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April 01, 2021

Now that the end of Covid-19 is in sight, it’s obvious that the resurgence of gardening is here to stay. If you’re still not on the bandwagon or need to justify the endless hours you’re spending digging up weeds and shooing away aphids, then it will help to know that gardening has many benefits to both your mental and physical health. Gardening is one of the most well-rounded and invigorating hobbies, and there are many great reasons why.

Knowing where your food comes from

Gardeners of every level know that food tastes better when you grow it yourself. It’s nearly impossible to harvest cherry tomatoes without popping one (or five) into your mouth, and don't even get me started on strawberries. That means you're more likely to eat your recommended dose of fruits and veggies, and enjoy all the beneficial vitamins they have to offer.

TIP: Read our blog post on tomato gardening in containers for perfect tomatoes all summer long

Not only is home grown produce delicious, it's better for you. When you buy from a grocery store, you can't be sure what chemicals or treatments went into growing those crops. When you grow at home, you can be positive that nothing harmful is on the menu. Additionally, the nutrient value of a fruit or vegetable that is allowed to mature on the vine is much higher than those picked prematurely like commercial produce. If you have an abundance of fresh food that you can’t finish, consider canning or freezing your spoils for garden grown goodies all year long. Or consider donating to food banks that accept fresh produce, like Feeding America.

Lowering your stress levels

Have you ever been in a terrible mood, and after a few minutes outside you feel ten times better? There's something about fresh air and sun that does wonders for one's stress levels. Combine that with working with your hands and beautifying your space and you have a miracle drug for stress relief. That may sound a little cheesy, but studies show that 30 minutes in the garden can boost your mood for the rest of the day and relieve stress. So next time you’re feeling anxious, take that energy out on your weeds instead of yourself!

Basking in the sun

Not only is the sun good for your mood, but it also provides your body with the Vitamin D it needs to absorb calcium. On top of that, research shows vitamin D may protect against illnesses such as heart disease, high blood pressure, diabetes, depression, and even cancer. We normally hear about the dangers of sun exposure, but a moderate amount (like the time it takes you to weed and rake) is actually beneficial. Keep in mind that you want to cover your more sensitive skin and wear sunscreen to protect from skin cancer.

Keeping the doctor away

Lifting weights, weeding, biking, raking, tilling, planting - what do they have in common? They all burn calories and work up a sweat. Doctors recommend that we get at least two and a half hours of physical activity per week. Your average gardener spends at least a half hour in their garden each day, which easily exceeds the doctor recommended time. Gardening is also a great option for those who need low impact options for exercising, and it's much cheaper than a gym membership! Just make sure that you're listening to your body and not overdoing it. Gardening injuries can sneak up on us because we're enjoying being outside so much! Consider something like our garden kneeler and seat to minimize back and knee strain.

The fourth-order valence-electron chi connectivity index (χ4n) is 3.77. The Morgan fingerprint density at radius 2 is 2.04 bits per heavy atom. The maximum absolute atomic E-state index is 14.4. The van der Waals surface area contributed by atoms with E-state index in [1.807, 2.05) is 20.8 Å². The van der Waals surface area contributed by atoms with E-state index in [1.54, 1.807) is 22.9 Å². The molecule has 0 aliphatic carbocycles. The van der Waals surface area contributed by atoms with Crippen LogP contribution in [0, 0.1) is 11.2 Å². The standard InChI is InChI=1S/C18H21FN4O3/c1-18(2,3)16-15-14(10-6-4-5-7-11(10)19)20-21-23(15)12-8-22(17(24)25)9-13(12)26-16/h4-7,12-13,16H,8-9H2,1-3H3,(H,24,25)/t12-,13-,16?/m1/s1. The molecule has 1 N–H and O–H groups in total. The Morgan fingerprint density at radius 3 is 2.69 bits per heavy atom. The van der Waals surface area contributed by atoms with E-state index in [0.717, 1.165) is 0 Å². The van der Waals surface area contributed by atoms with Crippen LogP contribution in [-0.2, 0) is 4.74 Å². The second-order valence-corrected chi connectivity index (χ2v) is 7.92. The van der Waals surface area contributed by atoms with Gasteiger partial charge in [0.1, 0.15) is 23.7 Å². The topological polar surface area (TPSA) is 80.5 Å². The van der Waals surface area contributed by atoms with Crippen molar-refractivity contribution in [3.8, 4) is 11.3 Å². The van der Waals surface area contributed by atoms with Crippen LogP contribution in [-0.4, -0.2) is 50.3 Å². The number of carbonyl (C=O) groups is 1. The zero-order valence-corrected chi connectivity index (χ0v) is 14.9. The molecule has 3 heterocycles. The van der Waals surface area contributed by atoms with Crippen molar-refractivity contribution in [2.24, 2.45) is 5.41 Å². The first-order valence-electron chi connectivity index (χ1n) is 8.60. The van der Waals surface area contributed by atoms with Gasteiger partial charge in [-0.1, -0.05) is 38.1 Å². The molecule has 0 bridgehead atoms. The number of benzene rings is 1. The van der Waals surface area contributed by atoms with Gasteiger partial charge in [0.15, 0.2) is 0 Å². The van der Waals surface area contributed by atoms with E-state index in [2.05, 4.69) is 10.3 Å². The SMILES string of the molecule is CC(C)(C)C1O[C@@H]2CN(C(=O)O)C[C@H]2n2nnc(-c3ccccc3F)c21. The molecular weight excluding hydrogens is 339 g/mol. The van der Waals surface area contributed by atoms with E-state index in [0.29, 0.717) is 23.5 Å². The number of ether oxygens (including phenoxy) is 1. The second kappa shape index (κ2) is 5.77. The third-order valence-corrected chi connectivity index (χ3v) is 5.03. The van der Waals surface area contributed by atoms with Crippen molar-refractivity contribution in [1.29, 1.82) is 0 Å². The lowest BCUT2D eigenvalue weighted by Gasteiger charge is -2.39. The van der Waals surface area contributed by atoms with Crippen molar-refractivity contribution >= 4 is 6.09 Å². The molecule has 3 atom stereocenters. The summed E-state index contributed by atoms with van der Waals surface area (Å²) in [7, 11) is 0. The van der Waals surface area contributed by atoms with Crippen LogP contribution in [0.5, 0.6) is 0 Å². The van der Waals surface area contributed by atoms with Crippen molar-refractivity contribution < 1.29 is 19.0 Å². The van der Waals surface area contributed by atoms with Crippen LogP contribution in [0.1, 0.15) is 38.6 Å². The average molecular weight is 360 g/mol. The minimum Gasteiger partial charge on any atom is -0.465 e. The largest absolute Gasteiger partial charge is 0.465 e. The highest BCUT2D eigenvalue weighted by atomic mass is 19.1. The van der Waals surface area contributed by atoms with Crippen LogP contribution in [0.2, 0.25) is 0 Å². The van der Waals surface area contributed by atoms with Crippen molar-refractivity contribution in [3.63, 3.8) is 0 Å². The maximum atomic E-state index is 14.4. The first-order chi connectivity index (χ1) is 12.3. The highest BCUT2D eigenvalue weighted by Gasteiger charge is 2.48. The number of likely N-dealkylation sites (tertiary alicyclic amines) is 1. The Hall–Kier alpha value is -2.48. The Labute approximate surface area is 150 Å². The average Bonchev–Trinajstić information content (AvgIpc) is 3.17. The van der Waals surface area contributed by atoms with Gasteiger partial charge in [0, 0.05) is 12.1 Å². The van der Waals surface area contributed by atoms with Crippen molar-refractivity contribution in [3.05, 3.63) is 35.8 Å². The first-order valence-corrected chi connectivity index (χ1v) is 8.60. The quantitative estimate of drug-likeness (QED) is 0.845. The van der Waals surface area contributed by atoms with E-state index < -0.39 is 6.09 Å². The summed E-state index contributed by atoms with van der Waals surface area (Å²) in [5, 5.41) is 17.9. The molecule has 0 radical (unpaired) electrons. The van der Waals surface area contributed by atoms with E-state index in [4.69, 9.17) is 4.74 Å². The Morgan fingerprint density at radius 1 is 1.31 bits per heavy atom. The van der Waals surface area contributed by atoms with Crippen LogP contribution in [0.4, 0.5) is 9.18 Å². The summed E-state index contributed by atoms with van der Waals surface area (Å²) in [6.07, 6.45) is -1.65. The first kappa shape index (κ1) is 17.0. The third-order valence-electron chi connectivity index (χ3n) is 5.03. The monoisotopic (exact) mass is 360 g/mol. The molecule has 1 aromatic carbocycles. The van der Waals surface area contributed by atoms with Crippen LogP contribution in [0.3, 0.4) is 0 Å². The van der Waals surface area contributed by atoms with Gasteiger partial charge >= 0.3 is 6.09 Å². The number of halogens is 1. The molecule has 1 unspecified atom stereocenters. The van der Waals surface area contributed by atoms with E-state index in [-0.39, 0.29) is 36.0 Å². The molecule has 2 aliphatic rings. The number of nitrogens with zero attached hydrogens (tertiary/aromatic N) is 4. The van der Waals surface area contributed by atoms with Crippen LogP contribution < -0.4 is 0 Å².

Making your indoor areas healthier

Don’t have room outside to garden? Don’t fret. You can still enjoy the benefits of outdoor gardening from the comfort of your home. The Spruce has an article dedicated to Easy Vegetables to Grow Indoors, which include carrots, peppers, and even tomatoes. If you’d like something a little more low maintenance, house plants such as Boston ferns, Ficus trees, and spider plants all help improve the air quality by reducing airborne volatile organic compounds. In reality, whatever plants you choose to grow will boost your serotonin and liven up your space.

If you weren’t a gardener before reading, we hope we convinced you to pick it up. And if you’re an expert, we hope we gave you some excuses to spend even more time out there doing what you love. Happy gardening!


3 Responses

Jodi
Jodi

April 01, 2021

My kids actually got into vegetable gardening this year. Who knew it would take a pandemic to get them off their screens!

Lloyd Wright
Lloyd Wright

April 01, 2021

I agree. I would not have gotten through the shutdown if I wasn’t able to get out into my garden. I made more progress than ever before and I totally intend to keep it up even if I can leave the house. Thanks by the way for the links in the articles. It is nice to see fact, evidence based writing.

Jon W.
Jon W.

April 01, 2021

If you are thinking about raised bed gardening be sure to avoid plastic or some types of concrete walls. Both have to be certified against outgassing or leaching poisons into your soil. Don’t use treated lumber either as it often contains arsenic and copper salts. Stick to Cedar planks for long life and safe barriers for your raised bed!

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